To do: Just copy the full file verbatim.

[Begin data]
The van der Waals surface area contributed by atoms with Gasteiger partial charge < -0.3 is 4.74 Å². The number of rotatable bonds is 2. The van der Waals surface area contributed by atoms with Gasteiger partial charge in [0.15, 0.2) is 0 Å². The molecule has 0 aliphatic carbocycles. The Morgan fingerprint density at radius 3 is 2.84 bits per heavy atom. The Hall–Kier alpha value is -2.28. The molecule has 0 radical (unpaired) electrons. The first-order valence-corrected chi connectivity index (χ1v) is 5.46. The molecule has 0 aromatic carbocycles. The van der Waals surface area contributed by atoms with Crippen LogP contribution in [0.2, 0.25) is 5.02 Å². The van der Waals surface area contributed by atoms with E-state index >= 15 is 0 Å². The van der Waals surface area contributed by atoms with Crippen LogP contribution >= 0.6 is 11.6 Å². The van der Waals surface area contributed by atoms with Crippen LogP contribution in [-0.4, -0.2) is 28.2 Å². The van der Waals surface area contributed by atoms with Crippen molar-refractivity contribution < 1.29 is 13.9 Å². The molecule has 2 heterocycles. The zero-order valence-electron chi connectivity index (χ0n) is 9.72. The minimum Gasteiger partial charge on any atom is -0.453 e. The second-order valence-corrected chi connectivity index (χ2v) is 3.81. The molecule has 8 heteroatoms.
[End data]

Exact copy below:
The van der Waals surface area contributed by atoms with Gasteiger partial charge < -0.3 is 4.74 Å². The number of rotatable bonds is 2. The van der Waals surface area contributed by atoms with Gasteiger partial charge in [0.15, 0.2) is 0 Å². The molecule has 0 aliphatic carbocycles. The Morgan fingerprint density at radius 3 is 2.84 bits per heavy atom. The Hall–Kier alpha value is -2.28. The molecule has 0 radical (unpaired) electrons. The first-order valence-corrected chi connectivity index (χ1v) is 5.46. The molecule has 0 aromatic carbocycles. The van der Waals surface area contributed by atoms with Crippen LogP contribution in [0.2, 0.25) is 5.02 Å². The van der Waals surface area contributed by atoms with E-state index >= 15 is 0 Å². The van der Waals surface area contributed by atoms with Crippen LogP contribution >= 0.6 is 11.6 Å². The van der Waals surface area contributed by atoms with Crippen LogP contribution in [-0.4, -0.2) is 28.2 Å². The van der Waals surface area contributed by atoms with Crippen molar-refractivity contribution < 1.29 is 13.9 Å². The molecule has 2 heterocycles. The zero-order valence-electron chi connectivity index (χ0n) is 9.72. The minimum Gasteiger partial charge on any atom is -0.453 e. The second-order valence-corrected chi connectivity index (χ2v) is 3.81. The molecule has 8 heteroatoms.